Haters Back Off is the first major, mainstream endeavour from a YouTube star

Colleen Ballinger’s Miranda Sings character gets her own full series on Netflix.

Haters Back Off (Netflix)

Haters Back Off (Netflix)

I first came across Miranda Sings when she was featured as a guest in Jerry Seinfeld’s very popular Comedians in Cars Getting Coffee series. Colleen Ballinger, as well as her Miranda Sings persona, continues to have a strong YouTube following which has now evolved into a new series on Netflix dubbed Haters Back Off, a first for an internet star.

If you’ve never seen any of her videos, the character brings an astonishing level of narcissism and confidence, creating a form of comedy not really produced these days. Just imagine a deluded, Donald Trump-like figure who also knows how to make YouTube videos. (Exactly.) Sings is also similar in thinking everyone around her is unsupportive of her career goals and constantly undermining her ambitions, whilst simultaneously thinking they’re never as good-looking, funny, smart and (insert another positive adjective) as her.

The series revolves around Miranda attempting to make a splash on the internet and starts with the episode “Uploading my Fist Video” in which Miranda, yes, uploads her first video to YouTube. However, shortly after the initial upload, she receives her first hate comment, springing her real-world follower Patrick and bizarre, creepy uncle into action. (Hence the title of the show, a phrase Miranda often shouts when yelling at imaginary haters.)

(Netflix)

(Netflix)

Delusion is the main stimulant behind Miranda’s personality. For example, her supportive uncle observes, “Miranda, perfect. Phil, you have to stand like a normal human being,” when they’re filming an ad at the local fish store. However, Miranda fumbles her lines in the ad recording like a kid explaining something they’re not entirely sure about to their teacher. But there’s a lot going underneath the first, obvious layer in this new series. Her reckless pursuit of reaching internet fame would please fans of Ayn Rand’s silly ideas, but it definitely says something about celebrity and the state of society today through this bizarre “origin” story of a YouTube personality.

When a friend dropped by a few days ago, they were very dismissive of the fact I was continuing my Malcolm in the Middle marathon. It’s odd, given how critically acclaimed and smart that screwball sitcom remains to this day. But something lies in the fact many successful TV shows and films are ignored when they’re set in the “ordinary” world of the so-called flyover states in the US.

Haters shares many of its genes with Malcolm and also the Middle, which is currently in its eighth season with an incredibly loyal and stable viewership. We should never forget how difficult it is to create a successful sitcom series that revels in the “average”. Not everyone can relate to Modern Family, a show revolving around the upper-middle class, which would have a significantly different tone commenting on the zeitgeist if it contained just one black cast member.

(Netflix)

(Netflix)

Despite the comparisons to those shows, the comedy of Haters resembles the absurdist, deadpan humour of Napoleon Dynamite and the Duplass brothers’ film Cyrus. This is demonstrated best in the second episode, where Miranda reasons that she’s doing a morally positive thing in joining the church choir because, “It’s about getting on God’s good side so He’ll do stuff for you later.” And the wacky attitudes aren’t restricted only to Miranda. Later in that same episode, the pastor tries to justify forcing Miranda out of the choir by saying, “When God closes a door, He always opens a window. And sometimes, it’s my job to help push people out that window.”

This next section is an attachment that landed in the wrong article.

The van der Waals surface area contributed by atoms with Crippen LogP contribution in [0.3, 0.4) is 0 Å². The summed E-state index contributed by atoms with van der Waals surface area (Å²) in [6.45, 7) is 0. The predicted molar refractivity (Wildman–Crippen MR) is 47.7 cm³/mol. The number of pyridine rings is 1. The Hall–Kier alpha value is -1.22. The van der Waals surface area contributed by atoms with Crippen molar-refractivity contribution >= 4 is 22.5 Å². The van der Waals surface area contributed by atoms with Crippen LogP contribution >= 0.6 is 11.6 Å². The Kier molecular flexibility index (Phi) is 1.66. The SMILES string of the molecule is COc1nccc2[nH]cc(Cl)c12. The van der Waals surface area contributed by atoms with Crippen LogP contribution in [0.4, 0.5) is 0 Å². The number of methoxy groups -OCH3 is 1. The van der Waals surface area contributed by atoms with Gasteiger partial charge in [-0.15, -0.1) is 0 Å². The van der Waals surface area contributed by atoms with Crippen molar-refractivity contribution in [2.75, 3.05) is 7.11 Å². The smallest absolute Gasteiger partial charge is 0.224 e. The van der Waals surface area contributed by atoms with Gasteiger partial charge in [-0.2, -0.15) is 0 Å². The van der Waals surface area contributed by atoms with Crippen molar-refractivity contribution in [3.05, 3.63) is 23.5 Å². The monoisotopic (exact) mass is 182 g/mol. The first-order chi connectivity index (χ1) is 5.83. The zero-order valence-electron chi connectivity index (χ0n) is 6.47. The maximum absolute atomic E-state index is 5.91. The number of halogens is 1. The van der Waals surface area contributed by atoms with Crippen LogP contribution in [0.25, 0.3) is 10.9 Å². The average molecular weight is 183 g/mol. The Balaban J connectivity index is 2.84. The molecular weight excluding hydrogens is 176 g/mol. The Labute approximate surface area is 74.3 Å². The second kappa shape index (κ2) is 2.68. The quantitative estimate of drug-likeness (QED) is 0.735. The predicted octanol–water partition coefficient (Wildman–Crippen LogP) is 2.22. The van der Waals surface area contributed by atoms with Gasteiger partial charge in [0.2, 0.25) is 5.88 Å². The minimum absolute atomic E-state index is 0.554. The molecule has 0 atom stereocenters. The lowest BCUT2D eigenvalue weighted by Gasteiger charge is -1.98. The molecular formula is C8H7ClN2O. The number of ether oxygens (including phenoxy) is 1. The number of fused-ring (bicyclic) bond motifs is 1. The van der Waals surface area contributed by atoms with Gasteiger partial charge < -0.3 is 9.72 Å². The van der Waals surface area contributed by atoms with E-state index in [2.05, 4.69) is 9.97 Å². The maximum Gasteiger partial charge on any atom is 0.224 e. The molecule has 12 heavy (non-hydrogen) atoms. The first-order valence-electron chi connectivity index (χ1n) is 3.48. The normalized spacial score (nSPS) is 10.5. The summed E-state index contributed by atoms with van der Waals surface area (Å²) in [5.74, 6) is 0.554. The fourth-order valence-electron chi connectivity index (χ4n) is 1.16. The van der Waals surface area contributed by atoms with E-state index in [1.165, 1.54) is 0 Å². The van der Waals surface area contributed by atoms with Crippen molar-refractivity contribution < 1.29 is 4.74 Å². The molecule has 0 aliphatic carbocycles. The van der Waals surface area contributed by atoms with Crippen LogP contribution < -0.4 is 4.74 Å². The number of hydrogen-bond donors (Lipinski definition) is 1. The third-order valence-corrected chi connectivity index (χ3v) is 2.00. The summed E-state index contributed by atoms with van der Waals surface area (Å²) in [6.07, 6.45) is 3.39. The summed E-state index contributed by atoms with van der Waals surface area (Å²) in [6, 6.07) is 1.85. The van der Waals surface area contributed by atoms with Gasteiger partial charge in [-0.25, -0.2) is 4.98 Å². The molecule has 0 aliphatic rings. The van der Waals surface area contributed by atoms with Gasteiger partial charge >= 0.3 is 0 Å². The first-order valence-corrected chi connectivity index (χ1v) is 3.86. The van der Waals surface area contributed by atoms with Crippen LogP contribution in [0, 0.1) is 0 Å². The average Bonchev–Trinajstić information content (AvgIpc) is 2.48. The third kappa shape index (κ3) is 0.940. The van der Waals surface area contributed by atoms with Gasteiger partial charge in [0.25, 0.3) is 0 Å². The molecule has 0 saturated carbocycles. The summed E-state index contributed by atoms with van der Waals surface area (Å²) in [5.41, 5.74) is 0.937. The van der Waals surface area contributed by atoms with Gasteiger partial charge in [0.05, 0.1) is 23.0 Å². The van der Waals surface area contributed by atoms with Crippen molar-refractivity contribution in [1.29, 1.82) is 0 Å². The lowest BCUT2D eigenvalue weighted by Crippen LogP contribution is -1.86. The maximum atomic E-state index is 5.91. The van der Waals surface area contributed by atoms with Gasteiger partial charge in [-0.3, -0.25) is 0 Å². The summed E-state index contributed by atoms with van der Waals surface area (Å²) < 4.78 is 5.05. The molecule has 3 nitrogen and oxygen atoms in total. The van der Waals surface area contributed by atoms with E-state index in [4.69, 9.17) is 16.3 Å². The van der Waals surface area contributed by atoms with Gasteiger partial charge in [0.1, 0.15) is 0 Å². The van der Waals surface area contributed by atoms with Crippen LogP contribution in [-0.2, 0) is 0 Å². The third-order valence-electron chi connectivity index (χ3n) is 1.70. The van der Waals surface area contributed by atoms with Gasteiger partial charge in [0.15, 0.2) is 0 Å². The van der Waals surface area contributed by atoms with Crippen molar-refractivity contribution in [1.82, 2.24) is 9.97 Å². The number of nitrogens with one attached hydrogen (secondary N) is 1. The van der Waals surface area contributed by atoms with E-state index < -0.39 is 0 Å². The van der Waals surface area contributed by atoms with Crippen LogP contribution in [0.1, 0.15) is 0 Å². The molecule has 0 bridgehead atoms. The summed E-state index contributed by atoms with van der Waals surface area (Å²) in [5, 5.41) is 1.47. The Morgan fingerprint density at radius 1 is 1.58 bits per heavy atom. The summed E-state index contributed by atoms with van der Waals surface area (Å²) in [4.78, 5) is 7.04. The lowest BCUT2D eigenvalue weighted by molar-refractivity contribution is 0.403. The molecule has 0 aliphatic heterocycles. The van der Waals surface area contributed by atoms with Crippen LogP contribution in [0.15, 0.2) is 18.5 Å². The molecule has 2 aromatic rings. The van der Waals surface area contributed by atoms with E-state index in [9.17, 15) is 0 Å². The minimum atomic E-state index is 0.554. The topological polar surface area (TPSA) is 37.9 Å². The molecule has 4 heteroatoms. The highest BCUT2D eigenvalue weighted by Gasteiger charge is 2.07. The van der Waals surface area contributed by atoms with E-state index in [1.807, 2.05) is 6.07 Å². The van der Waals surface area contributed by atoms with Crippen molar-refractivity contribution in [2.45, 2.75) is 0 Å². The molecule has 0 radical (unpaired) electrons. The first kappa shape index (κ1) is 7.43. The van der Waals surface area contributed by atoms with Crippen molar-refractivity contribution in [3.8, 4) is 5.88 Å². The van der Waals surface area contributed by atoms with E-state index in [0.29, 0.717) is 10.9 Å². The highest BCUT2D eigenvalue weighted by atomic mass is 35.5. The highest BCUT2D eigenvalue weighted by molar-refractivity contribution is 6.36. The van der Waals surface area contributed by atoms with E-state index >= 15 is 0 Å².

Nonetheless, the quirky humour can sometimes feel forced given the quiet nature of it all. But Ballinger has a wider pool to draw from, given her series is different to other productions made by fellow YouTube stars, such as Felix Kjellberg’s Scare PewDiePie which is no different from his other videos. Her attempt to transfer a fictional character into a very believable universe is a valiant pursuit of trying to spread the exposure of talented YouTube stars towards other platforms. Have you seen how many books are produced by these guys (and their ghost writers)? There is one thing which does feel lazy and must stop: the over-explaining of jokes by a character not seeming to “get it”, something that’s been done at least 18,642 times according to my last estimate.

In the end, Ballinger executes the move of the wonderfully strange Miranda thanks to moments of genuine vulnerability and emotion. There are always plenty of opportunities for her to tilt her head and gaze menacingly towards the camera. The smeared lipstick doesn’t make her look too dissimilar to Heath Ledger’s Joker in the Dark Knight, always keeping us on our toes wondering how she’s going to react.

But it’s soon made clear Miranda gets her hyper-confidence (sorry, “sense of self-worth”) and ambitions from her mother, played by Angela Kinsey of the Office, who is constantly attempting to find a new partner. Because every character in Haters has no self-awareness, suppressing anything negative. As Miranda’s mother serves dinner, she asks her family, “If you don’t like it, don’t tell me. It always hurts my feelings.” Perhaps this reflects our world today more than anything said on other shows, where we only listen to what we want to hear. This alone is reason enough to check out Haters.